Aviation’s best Christmas adverts

In 2020, the COVID-19 pandemic had a huge impact on the way people were able to spend Christmas. Across the globe, many people rely on air transport to travel to see their loved ones during the holiday season. But lockdowns, aircraft groundings and stringent travel controls soon put paid to most family gatherings.

As we approach the end of 2021 and owing to the success of the COVID-19 vaccine rollout, some borders are beginning to re-open, which means that passengers can take-off once again this holiday season.

And what better way to spread holiday cheer than through cleverly targeted aviation campaigns? From the heart-warming to the hilarious, AeroTime shares the best aviation Christmas adverts, guaranteed to get you in the festive mood. 

Air New Zealand, ‘A Magical Delivery’ (2021)

Air New Zealand has been consistent with producing its fair share of Christmas crackers. Once again, the flag carrier of Aotearoa has managed to deliver the festive goods with its latest festive advert ‘A Magical Delivery’.

The advert features Santa as he is told he can’t get into Aotearoa this year. After going through a list of famous Kiwis (including one Australian and one fictitious character), Saint Nick calls on the help of the national carrier to help solve his “little cargo situation” and deliver a mound of presents to children across the country. 

Now, we could write an entire list dedicated to Air New Zealand’s inventive and witty Christmas adverts through the years, but we wanted to make space for other airlines. Both the 2020 and 2017 festive offerings from the Air New Zealand feature on our list. But if you’d like to watch more video clips from the carrier’s Christmas Past (and we thoroughly indorse a peak at its festive back catalogue), then we recommend ‘A Very Kiwi Christmas’ from 2015 and ‘The Nicest Christmas Ever’ (aka. the one that features a mini-Donald Trump).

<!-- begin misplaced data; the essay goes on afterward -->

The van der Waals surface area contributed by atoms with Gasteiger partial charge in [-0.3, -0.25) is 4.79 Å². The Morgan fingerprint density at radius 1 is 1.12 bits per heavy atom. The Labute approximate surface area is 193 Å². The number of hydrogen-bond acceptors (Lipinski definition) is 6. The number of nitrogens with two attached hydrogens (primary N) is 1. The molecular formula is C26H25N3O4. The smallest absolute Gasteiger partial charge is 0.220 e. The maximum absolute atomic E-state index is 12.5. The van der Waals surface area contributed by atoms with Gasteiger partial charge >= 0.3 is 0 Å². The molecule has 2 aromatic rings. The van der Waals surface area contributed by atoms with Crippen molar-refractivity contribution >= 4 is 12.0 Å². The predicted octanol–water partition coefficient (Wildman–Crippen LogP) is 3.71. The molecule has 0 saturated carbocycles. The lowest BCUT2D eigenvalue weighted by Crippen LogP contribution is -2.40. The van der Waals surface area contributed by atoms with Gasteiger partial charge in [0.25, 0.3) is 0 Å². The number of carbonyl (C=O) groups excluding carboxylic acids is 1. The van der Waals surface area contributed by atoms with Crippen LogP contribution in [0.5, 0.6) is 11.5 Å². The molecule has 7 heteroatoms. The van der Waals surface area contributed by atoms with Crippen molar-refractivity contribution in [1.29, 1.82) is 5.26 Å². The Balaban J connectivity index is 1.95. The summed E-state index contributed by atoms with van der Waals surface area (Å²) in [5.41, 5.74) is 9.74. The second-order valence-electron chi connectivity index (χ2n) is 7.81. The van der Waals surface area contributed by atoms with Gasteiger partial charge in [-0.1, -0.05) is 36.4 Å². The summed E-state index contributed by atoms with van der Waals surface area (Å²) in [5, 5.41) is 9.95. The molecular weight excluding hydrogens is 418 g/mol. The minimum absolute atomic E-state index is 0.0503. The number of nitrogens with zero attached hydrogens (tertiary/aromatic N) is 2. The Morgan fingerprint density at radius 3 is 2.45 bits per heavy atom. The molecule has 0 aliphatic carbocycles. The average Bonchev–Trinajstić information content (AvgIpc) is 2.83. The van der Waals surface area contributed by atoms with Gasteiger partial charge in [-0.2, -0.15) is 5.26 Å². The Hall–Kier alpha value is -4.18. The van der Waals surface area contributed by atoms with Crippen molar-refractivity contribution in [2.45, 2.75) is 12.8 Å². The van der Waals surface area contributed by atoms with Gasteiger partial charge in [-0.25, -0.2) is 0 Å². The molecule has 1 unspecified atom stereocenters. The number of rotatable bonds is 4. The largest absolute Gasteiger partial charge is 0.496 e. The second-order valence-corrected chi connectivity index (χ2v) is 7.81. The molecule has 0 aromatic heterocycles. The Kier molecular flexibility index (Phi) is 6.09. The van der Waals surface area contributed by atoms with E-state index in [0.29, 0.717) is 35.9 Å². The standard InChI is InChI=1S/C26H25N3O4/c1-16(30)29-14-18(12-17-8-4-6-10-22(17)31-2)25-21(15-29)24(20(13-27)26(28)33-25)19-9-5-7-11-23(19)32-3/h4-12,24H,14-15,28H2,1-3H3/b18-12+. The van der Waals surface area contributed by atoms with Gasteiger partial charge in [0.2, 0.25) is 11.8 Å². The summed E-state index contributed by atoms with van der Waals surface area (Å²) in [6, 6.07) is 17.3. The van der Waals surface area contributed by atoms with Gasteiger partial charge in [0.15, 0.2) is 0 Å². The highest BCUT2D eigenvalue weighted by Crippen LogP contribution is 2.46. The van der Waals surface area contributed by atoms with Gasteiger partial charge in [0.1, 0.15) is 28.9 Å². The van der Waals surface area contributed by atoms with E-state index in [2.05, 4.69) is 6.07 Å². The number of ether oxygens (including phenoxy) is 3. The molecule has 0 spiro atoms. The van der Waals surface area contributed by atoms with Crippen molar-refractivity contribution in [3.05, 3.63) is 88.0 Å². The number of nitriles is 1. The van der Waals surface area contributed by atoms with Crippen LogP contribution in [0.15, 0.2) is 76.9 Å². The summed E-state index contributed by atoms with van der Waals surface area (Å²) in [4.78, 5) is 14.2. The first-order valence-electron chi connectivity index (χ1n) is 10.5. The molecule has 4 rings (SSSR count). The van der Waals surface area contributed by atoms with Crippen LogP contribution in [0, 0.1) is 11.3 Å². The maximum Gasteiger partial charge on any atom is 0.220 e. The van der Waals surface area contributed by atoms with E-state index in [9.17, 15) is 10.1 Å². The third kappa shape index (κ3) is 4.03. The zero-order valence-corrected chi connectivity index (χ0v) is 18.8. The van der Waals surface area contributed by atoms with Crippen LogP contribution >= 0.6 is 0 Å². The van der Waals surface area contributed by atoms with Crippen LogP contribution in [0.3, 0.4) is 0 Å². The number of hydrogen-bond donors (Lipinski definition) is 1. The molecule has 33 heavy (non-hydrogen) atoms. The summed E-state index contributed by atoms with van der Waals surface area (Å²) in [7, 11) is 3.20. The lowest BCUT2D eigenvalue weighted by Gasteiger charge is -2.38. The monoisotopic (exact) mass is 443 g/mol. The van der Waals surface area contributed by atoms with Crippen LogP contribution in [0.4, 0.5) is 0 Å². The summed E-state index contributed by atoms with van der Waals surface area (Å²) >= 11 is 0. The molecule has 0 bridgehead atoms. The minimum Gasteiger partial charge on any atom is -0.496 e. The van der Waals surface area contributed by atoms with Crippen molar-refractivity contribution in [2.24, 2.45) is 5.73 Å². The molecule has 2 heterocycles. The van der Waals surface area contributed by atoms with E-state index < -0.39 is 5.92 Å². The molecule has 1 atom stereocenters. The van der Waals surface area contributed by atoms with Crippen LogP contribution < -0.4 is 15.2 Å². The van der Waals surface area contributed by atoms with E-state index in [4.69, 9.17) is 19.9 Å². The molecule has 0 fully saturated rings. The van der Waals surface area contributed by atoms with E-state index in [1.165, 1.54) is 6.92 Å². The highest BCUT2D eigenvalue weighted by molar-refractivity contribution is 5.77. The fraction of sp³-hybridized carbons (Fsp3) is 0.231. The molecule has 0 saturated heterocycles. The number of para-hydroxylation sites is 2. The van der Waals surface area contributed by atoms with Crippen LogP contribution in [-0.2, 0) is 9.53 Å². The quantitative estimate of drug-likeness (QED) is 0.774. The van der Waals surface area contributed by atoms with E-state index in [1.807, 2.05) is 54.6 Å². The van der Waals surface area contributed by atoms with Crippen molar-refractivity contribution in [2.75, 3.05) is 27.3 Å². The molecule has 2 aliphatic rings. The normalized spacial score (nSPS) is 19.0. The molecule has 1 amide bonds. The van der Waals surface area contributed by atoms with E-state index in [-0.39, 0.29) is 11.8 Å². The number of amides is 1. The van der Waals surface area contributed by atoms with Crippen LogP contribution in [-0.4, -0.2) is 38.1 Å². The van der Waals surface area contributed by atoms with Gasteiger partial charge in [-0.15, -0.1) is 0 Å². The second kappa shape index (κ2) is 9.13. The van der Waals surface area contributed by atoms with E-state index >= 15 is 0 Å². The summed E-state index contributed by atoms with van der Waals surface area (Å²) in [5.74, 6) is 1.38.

Loganair, ‘Logie and Lottie’ (2021)

The first ever Christmas advert from Scottish regional airline Loganair is a real festive treat. Following the story of two lost bears as they are reunited, Loganair’s yuletide offering is reminiscent of a John Lewis advert (the UK-based retail giant known for its wonderful and, at times, sentimental Christmas adverts).

The advert stars Loganair Captain Lionel McClean and his wife Linda, a senior ground and in-flight trainer, who help to bring lost bears, Logie and Lottie, back together for Christmas.

It’s certainly a heart-warming tale, guaranteed to turn any Scrooge into a festive elf.  

And that’s not all. To celebrate the story of Logie and Lottie’s reunion, Loganair is giving a family the chance to reconnect with their loved ones this Christmas. To enter the competition, head to Loganair’s Twitter, Facebook or Instagram (@FlyLoganair), to tell the airline their own hopes for reuniting this Christmas.

Air New Zealand’s, ‘Twas the Flight Before Christmas’ (2020)

In 2020, the team at Air New Zealand decided to use its Christmas campaign to underline the true meaning of Christmas. With Santa Claus at its side, the flag carrier of Aotearoa surprised 10 Kiwi children and their whānau with a magical plane ride and the gift of free flights to visit loved ones anywhere in the country.